Hopefully, Tucker worked a clause into his contract that calls for a giant bonus every time he hits a kick that long.
Tucker is one of only 13 kickers in NFL history who's actually hit a field of over 60 yards in a game. The Ravens kicker nailed a 61-yarder against Detroit in December 2013.
Ravens coach John Harbaugh knows his kicker has a strong leg, which is why he let Tucker attempt the 69-yarder during Sunday's practice.
"[Harbaugh] asked, 'Are we kicking this?' And I ran out there and I said, 'Hell yeah, we're kicking it!' Kind of didn't really give anybody a choice," Tucker told the Baltimore Sun. "When you do that, you kind of have to make it."
Although Tucker would love to attempt a 69-yard field goal every time he plays, he does realize that's probably not going to happen.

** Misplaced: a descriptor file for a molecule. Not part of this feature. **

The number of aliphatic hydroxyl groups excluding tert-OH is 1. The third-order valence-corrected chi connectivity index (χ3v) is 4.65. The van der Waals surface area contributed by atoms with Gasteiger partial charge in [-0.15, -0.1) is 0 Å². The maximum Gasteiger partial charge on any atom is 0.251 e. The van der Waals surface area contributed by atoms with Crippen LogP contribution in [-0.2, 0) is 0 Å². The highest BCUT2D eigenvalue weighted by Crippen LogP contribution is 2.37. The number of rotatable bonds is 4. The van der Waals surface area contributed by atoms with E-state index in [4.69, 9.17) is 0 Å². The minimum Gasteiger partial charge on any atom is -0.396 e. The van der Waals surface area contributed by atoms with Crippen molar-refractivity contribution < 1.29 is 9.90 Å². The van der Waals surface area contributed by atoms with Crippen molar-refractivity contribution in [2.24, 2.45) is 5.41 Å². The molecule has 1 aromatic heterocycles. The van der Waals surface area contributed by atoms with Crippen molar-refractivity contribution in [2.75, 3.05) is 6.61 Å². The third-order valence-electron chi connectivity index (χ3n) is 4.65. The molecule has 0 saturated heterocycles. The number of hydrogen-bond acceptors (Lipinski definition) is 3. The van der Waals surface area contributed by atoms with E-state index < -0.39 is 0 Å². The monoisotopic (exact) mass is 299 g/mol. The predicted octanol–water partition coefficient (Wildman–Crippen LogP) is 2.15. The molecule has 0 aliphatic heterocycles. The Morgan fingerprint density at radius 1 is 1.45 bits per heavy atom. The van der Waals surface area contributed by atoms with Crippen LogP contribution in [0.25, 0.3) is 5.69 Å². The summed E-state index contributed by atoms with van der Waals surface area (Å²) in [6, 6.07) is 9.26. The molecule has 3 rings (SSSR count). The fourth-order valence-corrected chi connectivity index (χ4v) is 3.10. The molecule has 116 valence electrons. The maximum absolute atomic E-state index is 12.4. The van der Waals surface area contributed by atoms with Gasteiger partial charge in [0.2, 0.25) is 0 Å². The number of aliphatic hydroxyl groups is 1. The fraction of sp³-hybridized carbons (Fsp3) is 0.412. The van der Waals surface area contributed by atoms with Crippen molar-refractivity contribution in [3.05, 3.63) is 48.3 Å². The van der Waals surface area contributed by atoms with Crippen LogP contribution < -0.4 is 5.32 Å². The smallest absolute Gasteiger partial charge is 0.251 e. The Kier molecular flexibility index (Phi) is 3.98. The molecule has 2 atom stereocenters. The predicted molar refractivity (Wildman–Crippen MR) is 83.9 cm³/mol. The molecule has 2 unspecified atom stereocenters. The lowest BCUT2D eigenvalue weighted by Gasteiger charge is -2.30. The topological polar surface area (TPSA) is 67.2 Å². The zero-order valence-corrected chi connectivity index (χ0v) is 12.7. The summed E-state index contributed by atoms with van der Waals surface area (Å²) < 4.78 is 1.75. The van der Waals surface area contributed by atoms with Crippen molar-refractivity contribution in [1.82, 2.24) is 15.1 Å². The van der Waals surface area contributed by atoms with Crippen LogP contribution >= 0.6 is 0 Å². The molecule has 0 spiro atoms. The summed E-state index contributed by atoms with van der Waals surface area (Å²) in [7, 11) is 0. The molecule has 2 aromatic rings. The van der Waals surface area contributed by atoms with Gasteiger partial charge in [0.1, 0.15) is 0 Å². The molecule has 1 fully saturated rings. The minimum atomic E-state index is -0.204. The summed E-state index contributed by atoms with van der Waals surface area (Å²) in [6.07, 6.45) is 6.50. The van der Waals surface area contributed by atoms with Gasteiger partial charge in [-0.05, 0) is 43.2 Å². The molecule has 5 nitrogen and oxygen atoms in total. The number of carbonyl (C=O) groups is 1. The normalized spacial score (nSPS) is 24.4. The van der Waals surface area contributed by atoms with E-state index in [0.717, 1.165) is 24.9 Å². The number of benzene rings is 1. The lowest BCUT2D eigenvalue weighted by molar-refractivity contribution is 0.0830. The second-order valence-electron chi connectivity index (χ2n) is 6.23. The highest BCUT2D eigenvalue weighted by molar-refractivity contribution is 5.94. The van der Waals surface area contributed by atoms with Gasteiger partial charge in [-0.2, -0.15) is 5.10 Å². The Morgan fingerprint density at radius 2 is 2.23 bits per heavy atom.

"We're not just gonna be out there hitting 69-yarders in the first quarter unless we've got a 30 mile-an-hour tailwind, and our defense is just ballin', and we have just the most amazing defense versus offense matchup," Tucker said. "But when they call upon me, I gotta be ready."
Harbaugh was so excited after Tucker's kick that he actually chest bumped his kicker.
"That was a first," Tucker said of the chest bump. "I always get nervous when I see the high school and college players doing the jump, side-bump. My whole thing is, if you're gonna celebrate, stay on the ground, but if it's with the head ball coach, then you do it."
Tucker's not lame, there's a reason kickers have a "stay on the ground" rule with celebrations. Just ask Bill Gramatica about that.
Here is the famous ACL tear from kicker Bill Gramatica who tore his knee in celebration after kicking a field goal https://t.co/fT7gEIn4M8— Jim Jax Sports/News (@JimJaxMedia) October 26, 2014